Daños Con-LateralesV16 (8C+)June 2022SpainIgnacio Sánchez González
DistortionV16 (8C+)August 2022USADrew Ruana
Drop a LineV16 (8C+)November 2016SwitzerlandPirmin Bertle
EphyraV16 (8C+)March 2019SwitzerlandJimmy Webb
Niccolò Ceria
Giuliano Cameroni
Will Bosi
Yannick Flohé
EpitaphV16 (8C+)April 2022JapanToru Nakajima
EuclaseV16 (8C+)April 2022SwitzerlandDave Graham
Floatin’V16 (8C+)December 2021JapanRyuichi Murai
Fuck the SystemV16 (8C+)July 2021SwitzerlandShawn Raboutou
Dave Graham
Clément Lechaptois
GaneshV16 (8C+)February 2022ItalyElias Iagnemma
GakidōV16 (8C+)March 2022JapanShinichiro Nomura
Ryuichi Murai
Grand IllusionV16 (8C+)August 2020USANathaniel Coleman
Sean Bailey
Daniel Woods
Matt Fultz
Zach Galla
Hallucination (Post-Break)V16 (8C+)December 2021JapanKazuma Ise
Honey BadgerV16 (8C+)August 2022EnglandWill Bosi
Howl at the Moon SDSV16 (8C+)May 2023USADrew Ruana
HydrangeaV16 (8C+)November 2019JapanAkira Waku
Hypnotized MindsV16 (8C+)October 2010USADaniel Woods
Rustam Gelmanov
Dave Graham
Matt Fultz
Hypothèse assisV16 (8C+)December 2018FranceCharles Albert
Into the SunV16 (8C+)Bernd Zangerl
InsomniacV16 (8C+)July 2021USADrew Ruana
Daniel Woods
Shawn Raboutou
Jimmy Webb
Isles of Wonder SitV16 (8C+)July 2022WalesAidan Roberts
Will Bosi
La Révolutionnaire ExtensionV16 (8C+)November 2017FranceCharles Albert
Ryohei Kameyama
Niccolò Ceria
Tim Reuser
Michiel Nieuwenhuijsen
LedoborecV16 (8C+)May 2020Czech RepublicAdam Ondra
Maxwell’s Demon LowV16 (8C+)Februray 2023USADrew Ruana
Moonlight SonataV16 (8C+)October 2021USATaylor McNeill
Matt Fultz
NayutaV16 (8C+)April 2017JapanDai Koyamada
Yuta Imaizumi
NexusV16 (8C+)October 2021JapanRyuichi Murai
No Kpote OnlyV16 (8C+)December 2018FranceCharles Albert
Ryohei Kameyama
Nico Pelorson
Off the Wagon SitV16 (8C+)October 2018SwitzerlandShawn Raboutou
Daniel Woods
Jimmy Webb
Giuliano Cameroni
Sergei Topishko
Yannick Flohé
Niccolò Ceria
Florian Wientjes
Francesco Berardino
Poison the WellV16 (8C+)February 2019SwitzerlandGiuliano Cameroni
Jimmy Webb
REMV16 (8C+)February 2019SwitzerlandGiuliano Cameroni
Paul Robinson
Return of the DreamtimeV16 (8C+)January 2023SwitzerlandYannick Flohé
SleepwalkerV16 (8C+)December 2018USAJimmy Webb
Daniel Woods
Nalle Hukkataival
Drew Ruana
Nathan Williams
Matt Fultz
Pablo Hammack
Ryuichi Murai
TerranovaV16 (8C+)November 2011Czech RepublicAdam Ondra
The Ice Knife SitV16 (8C+)November 2013USADaniel Woods
Drew Ruana
The Lion’s ShareV16 (8C+)Februray 2023SwitzerlandAdrian Robert

Hard 100 Footnotes

  • All boulders are shown as their “suggested grade” factoring in the initial proposed grade and the consensus of repeats from other climbers. If two different degree of difficulty is still debated, then the boulder is shown as a split grade (V15/V16). If the general consensus has settled on a grade after multiple repeats, then that grade will be shown (Gioia at V16, for example).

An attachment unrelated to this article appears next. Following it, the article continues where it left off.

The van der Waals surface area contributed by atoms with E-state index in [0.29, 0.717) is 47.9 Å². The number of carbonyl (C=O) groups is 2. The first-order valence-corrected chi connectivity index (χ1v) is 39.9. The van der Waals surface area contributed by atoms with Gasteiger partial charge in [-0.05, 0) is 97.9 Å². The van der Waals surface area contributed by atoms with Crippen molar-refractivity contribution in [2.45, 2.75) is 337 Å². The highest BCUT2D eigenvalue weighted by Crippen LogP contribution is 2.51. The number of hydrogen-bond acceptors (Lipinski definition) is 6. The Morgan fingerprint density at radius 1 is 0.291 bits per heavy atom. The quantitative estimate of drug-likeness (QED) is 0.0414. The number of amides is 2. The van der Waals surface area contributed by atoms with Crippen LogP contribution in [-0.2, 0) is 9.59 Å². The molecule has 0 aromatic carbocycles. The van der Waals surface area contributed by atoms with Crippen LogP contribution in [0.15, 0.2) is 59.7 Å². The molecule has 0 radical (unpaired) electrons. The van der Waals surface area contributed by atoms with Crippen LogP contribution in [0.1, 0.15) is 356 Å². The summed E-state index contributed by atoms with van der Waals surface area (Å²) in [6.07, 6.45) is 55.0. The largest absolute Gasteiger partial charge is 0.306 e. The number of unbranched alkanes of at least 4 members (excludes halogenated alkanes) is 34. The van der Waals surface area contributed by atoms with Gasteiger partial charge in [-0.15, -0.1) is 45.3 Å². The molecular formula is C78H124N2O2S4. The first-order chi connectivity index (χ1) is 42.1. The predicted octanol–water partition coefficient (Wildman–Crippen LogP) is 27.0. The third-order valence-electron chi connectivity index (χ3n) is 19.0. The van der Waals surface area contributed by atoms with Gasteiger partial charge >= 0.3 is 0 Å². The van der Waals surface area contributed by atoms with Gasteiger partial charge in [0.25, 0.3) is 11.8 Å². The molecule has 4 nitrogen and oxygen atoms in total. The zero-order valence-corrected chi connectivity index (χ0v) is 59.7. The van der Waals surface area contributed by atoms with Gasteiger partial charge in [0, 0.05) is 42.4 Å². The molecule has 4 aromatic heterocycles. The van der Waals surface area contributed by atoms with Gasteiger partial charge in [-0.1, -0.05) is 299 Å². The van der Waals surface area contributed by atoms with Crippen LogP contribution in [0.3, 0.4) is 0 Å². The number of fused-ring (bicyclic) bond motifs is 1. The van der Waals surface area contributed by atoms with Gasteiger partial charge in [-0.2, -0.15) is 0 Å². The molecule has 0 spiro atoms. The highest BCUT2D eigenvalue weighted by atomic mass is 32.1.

• No problem, below V15/V16 will make it onto the Hard 100 list. Based on the initial FA grade, there are boulders that would have a spot on the Hard 100, but after subsequent downgrading, they no longer meet the minimum V15/16 threshold. 
  • This list is based on ascents up until 10th October 2023.

How many people have climbed V16?

Since Christian Core made the first V16 ascent of Gioia in 2008, the number of people who have climbed V16 has increased drastically. Even in the last year alone, the standard of hard bouldering has grown exponentially, with 15 new crushers claiming an ascent of V16 or harder in the last 12 months. As of October 2023, there are 48 people who have bagged a V16 boulder problem. 

Daniel Woods on Off the Wagon (V16)

Perhaps you’re curious as to why we’ve held our tongues on the tantalizing topic of V17 boulders. This captivating subject has been merited with its own dedicated spotlight. If you’re eager to delve into the awe-inspiring world of V17 bouldering, then make sure to check out our guide dedicated to the hardest bouldering grade in the world.

GradeNumber Of Climbers
V175
V17/16 4
V1648

Who has climbed the hardest Boulders?

Drew has been one of the biggest crushers in 2022-2023, having amassed 10 V16 boulders in his career. ©IG/DrewRuana

It’s safe to say that there is no shortage of crushers out there. Some, like Dave Graham, Daniel Woods, Or Nalle Hukkataival have been the faces of gnarly bouldering for most of the 21st century. While these household names are undoubtedly some of the best boulderers out there, there are plenty of up-and-coming young guns that are carving out a legacy for themselves too. 

Shawn Raboutou has blown the collective mind of the climbing community by putting down first ascents for two V17s. On the other side of the pond, Will Bosi and Aidan Roberts are arguably some of the strongest boulders in the world right now, both with a handful of V17 ascents to their name respectively. 

Take a look at the table below for the leaderboard on who has climbed the most boulders graded V15/V16 and above.